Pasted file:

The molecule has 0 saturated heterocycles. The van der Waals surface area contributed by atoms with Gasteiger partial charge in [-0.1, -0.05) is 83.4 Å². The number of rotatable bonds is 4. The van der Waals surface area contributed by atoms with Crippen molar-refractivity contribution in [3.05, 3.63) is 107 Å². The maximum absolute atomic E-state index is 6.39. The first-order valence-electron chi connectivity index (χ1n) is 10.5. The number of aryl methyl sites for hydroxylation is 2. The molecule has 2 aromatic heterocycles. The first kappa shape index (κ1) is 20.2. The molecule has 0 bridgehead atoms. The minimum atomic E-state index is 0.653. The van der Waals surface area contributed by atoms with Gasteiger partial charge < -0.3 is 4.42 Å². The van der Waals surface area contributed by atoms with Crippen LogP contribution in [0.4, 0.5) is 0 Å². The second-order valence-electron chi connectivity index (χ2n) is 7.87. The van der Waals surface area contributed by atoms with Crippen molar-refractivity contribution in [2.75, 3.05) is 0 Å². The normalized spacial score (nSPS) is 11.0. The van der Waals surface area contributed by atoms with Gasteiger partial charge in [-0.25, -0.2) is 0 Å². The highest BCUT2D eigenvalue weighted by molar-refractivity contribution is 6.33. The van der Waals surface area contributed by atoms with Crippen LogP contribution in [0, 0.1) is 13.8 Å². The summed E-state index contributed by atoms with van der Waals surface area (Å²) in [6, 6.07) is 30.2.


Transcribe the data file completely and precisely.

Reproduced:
The molecule has 0 saturated heterocycles. The van der Waals surface area contributed by atoms with Gasteiger partial charge in [-0.1, -0.05) is 83.4 Å². The number of rotatable bonds is 4. The van der Waals surface area contributed by atoms with Crippen molar-refractivity contribution in [3.05, 3.63) is 107 Å². The maximum absolute atomic E-state index is 6.39. The first-order valence-electron chi connectivity index (χ1n) is 10.5. The number of aryl methyl sites for hydroxylation is 2. The molecule has 2 aromatic heterocycles. The first kappa shape index (κ1) is 20.2. The molecule has 0 bridgehead atoms. The minimum atomic E-state index is 0.653. The van der Waals surface area contributed by atoms with Gasteiger partial charge < -0.3 is 4.42 Å². The van der Waals surface area contributed by atoms with Crippen LogP contribution in [0.4, 0.5) is 0 Å². The second-order valence-electron chi connectivity index (χ2n) is 7.87. The van der Waals surface area contributed by atoms with Crippen molar-refractivity contribution in [2.75, 3.05) is 0 Å². The normalized spacial score (nSPS) is 11.0. The van der Waals surface area contributed by atoms with Gasteiger partial charge in [-0.25, -0.2) is 0 Å². The highest BCUT2D eigenvalue weighted by molar-refractivity contribution is 6.33. The van der Waals surface area contributed by atoms with Crippen LogP contribution in [0, 0.1) is 13.8 Å². The summed E-state index contributed by atoms with van der Waals surface area (Å²) in [6, 6.07) is 30.2.